Usability Engineering in Saudi Arabia: Ministry of Interior E-services

You are not your user.

Designing usable software, websites or mobile applications requires that you test designs with actual users.

At UXBERT Labs, UX Research is a key part of our process. Whether it’s a brand new design, or a revamp of an existing one, interviewing users and running usability testing is essential. Starting projects with research means we’re designing based on actual data rather than assumptions.

Usability testing shows you exactly where (and why) your customers have problems using your product. Companies that invest in usability testing see direct return on investment (ROI) through increased sales and revenue, lower development cost and time, lower support costs, increased productivity and user satisfaction.

In this series, we’ll be conducting informal research sessions to demonstrate the kinds of insights that can be collected from even the smallest amount of research.

Usability testing shows you exactly where (and why) your customers have problems using your product.

Websites tested will include governmental services, e-commerce sites, business services and more.

Our aim is to show that regardless of whether a site’s purpose is informational or transactional, testing with real users provides valuable insights, immediately. And when these insights are fed back into the design process, it results in positive user experiences.

Similar to when we do formal usability engineering research, analysis of issues identified and suggested solutions are drawn from a combination of scientific research-based usability guidelines and an understanding of best practices based on expert research experience.

Eye-tracking technology is also used to support analysis of issues that revolve around layout, navigation and interaction.

Test Subject: Saudi Ministry of Interior Website

For our first set of sessions, we asked users to complete 2 simple tasks on the Saudi Ministry of Interior (moi.gov.sa) website.

The Ministry of Interior website offers Saudi residents several e-services such as iqama renewal, driving license renewals, traffic violation enquiries and health insurance. It allows people to conveniently access these government services while aiming to minimise frustrations associated with the bureaucratic process.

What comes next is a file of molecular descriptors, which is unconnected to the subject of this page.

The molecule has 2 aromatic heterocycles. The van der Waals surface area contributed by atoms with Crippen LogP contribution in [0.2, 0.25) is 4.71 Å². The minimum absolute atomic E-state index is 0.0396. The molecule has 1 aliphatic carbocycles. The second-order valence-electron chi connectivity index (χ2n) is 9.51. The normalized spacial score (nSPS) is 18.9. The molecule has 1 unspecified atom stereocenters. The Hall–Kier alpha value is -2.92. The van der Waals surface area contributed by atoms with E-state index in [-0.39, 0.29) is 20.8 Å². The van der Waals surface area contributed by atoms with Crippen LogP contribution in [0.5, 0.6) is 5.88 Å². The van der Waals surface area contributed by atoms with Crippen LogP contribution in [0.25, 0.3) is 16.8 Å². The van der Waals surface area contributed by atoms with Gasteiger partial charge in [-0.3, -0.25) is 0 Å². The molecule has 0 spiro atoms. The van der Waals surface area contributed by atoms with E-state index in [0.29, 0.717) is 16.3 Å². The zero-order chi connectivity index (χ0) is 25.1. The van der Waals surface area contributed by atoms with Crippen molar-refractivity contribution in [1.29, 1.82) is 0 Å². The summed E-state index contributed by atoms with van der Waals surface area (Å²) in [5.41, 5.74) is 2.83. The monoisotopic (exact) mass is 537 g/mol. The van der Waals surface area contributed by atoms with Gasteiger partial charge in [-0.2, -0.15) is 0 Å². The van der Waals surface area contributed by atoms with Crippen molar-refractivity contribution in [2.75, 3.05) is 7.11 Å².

A total of 3 users took part in the tests, each of whom were asked to use the site to perform the following tasks:

• Check for any unpaid traffic violations

• Check to see if their fingerprint scan had been successfully registered and updated in the system

Ideal User Journey For Task Success

The following is a list of the steps the user should ideally take to navigate to task success in the quickest, most efficient way.

Task 1: Checking For Unpaid Violations

  • Step 1: Hover over “Electronic Inquiries” label in the global navigation menu on the Homepage
  • Step 2: Hover over “Traffic” in the “Electronic Inquiries” drop down
  • Step 3: Click on “Public Query Traffic Violation”
  • Step 4: Enter personal details and Image Code
  • Step 5: Click ‘View’

 

Task 2: Checking If Fingerprint Is Updated

  • Step 1Hover over “Electronic Inquiries” label in the global navigation menu on the Homepage
  • Step 2Hover over “Passports” in the “Electronic Inquiries” drop down
  • Step 3: Click on Public Query FingerPrint Enrollment
  • Step 4: Enter your ID Number and Image Code
  • Step 5: Click ‘View’

 

Issues and Recommendations

Reporting of identified issues begins with a single usability fault that was identified across both tasks.

It’s followed by issues listed in the order with which they occurred as users went through the journey.

Common Issue: Missed Label “Electronic Inquiries” On the Main Navigational Menu

When asked to check for their traffic violations or fingerprint status, almost all users went straight to the E-services label.

Users typically get an idea of the menu contents from tab labels. However, in this instance, users clicked through each category and reviewed items in the submenus one by one to figure out where they could find the traffic violations and fingerprint options.

When users compared the ‘E-Services’ and ‘Electronic Inquiries’ menu options, they couldn’t understand the difference between the submenus for each category because there was a lot of redundancy in the available options.

This issue points to potential issues with the website’s labeling and information architecture. Bad information architecture causes the majority of outright user failures (Nielsen, 2004).

 

Proposal:

Potential solution for this type of issue are twofold:

Make menu labels more descriptive

Tab labels should be clearly descriptive of their function or destination. Tabs should be descriptive enough to allow users to know what it contains and to minimize selection errors. When tab labels cannot be made clear because of the lack of space, include descriptive tips when the user hovers over a specific menu.

Redesign the website’s information architecture

Serious issues with the website’s site map and navigation need more than just descriptive labels. Designers need to present information in a structure that reflects user needs and the site’s goals.

Good information architecture enables users to understand the nature of the site’s organizational relationships, supports them in locating information efficiently and reduces the chances of users boredom or frustration.

Improving the structure of the website so that it is more intuitive for users can be done with the help of organizing techniques like card sorting.